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Catching up with the Charter School Commission. Rigorous approval process snags plan in Normandy

KT Klng | Flickr

The Missouri Charter Public School Commission had a good reason to locate its office in the heart of the Cortex entrepreneur mecca in St. Louis.

Robbyn Wahby, who became the commission’s first executive director last year after serving as education adviser to Mayor Francis Slay, said she hopes to work with a wide range of people who are interested in starting charters. Her office in the CIC building on South Sarah is a good place to bring such people together, she said in a recent interview there.

“We want to engage with entrepreneurs and folks who are inventors and see if there is something that they might want to think about,” Wahby said, “taking a concept and actually trying it out in a school.”

That expansive outlook is a big part of the commission’s purpose. The Missouri legislature created it in 2012 as an independent agency that could be added to the universities and others that sponsor charter schools. Its nine members are appointed by the governor for four-year terms from slates proposed by school officials and legislative leaders as well as the governor himself.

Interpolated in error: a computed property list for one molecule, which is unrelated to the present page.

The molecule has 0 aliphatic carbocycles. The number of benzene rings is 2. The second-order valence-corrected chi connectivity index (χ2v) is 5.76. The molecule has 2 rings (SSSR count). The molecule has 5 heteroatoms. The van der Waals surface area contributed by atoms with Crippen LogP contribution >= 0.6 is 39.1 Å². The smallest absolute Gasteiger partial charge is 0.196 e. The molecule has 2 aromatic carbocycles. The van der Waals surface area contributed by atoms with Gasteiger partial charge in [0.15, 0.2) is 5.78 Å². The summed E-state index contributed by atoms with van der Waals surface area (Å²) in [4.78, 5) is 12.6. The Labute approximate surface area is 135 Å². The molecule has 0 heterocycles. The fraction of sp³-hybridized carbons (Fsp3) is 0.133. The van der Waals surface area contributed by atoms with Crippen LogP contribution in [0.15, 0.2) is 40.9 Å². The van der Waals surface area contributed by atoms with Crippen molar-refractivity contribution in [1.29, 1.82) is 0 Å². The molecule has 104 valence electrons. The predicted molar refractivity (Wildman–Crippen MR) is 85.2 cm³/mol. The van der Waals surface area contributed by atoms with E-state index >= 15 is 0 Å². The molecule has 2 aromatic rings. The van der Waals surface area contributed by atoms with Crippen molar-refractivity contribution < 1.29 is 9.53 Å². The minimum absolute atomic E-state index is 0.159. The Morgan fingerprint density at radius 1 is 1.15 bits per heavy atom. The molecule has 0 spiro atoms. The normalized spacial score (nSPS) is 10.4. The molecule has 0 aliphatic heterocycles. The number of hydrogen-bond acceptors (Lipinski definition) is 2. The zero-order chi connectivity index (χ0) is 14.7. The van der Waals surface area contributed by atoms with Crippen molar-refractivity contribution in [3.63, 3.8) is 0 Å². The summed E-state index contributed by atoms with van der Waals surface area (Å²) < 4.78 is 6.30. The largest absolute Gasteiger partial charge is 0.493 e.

Charters are publicly funded schools that operate independent of local districts. Currently, they exist only in St. Louis and Kansas City, with about 20,000 students attending about three dozen schools. They are also allowed in unaccredited districts – currently Normandy and Riverview Gardens – and can be started in other school districts if their elected school boards act as sponsor.

So far, the commission has sponsored only one charter, the Citizens of the World school that opened in Kansas City in August of this year. Wahby said the school is just what the commission is looking for: an alternative learning experience that is powered by the local community.

“It was parent driven,” she said. “The community and parents worked for several years before we ever got involved in establishing the kind of school they wanted. They designed it. They thought about it. And then they actually went out and asked for bids. They asked for schools to come in and open.”

A detailed process

In her education job at City Hall, Wahby helped establish a detailed process for starting charter schools, one that typically involved an initial application that required a lot of refinement before it could move forward. The commission is operating the same way, she said.

Most people who are interested in starting a charter are referred to the commission by the Department of Elementary and Secondary Education. They then submit a letter of intent and a brief description outlining its plans.

“If that letter of intent and prospectus look appealing and look like they have the capacity to actually implement a high performing public school in Missouri,” Wahby said, “then we'll invite them to apply.”

Typically, that’s just the beginning. Outside evaluators look at any application to determine what additional information may be needed – or whether the proposal is unlikely to succeed no matter what changes are made. The questions cover a wide range, from education to operations to finances, Wahby said.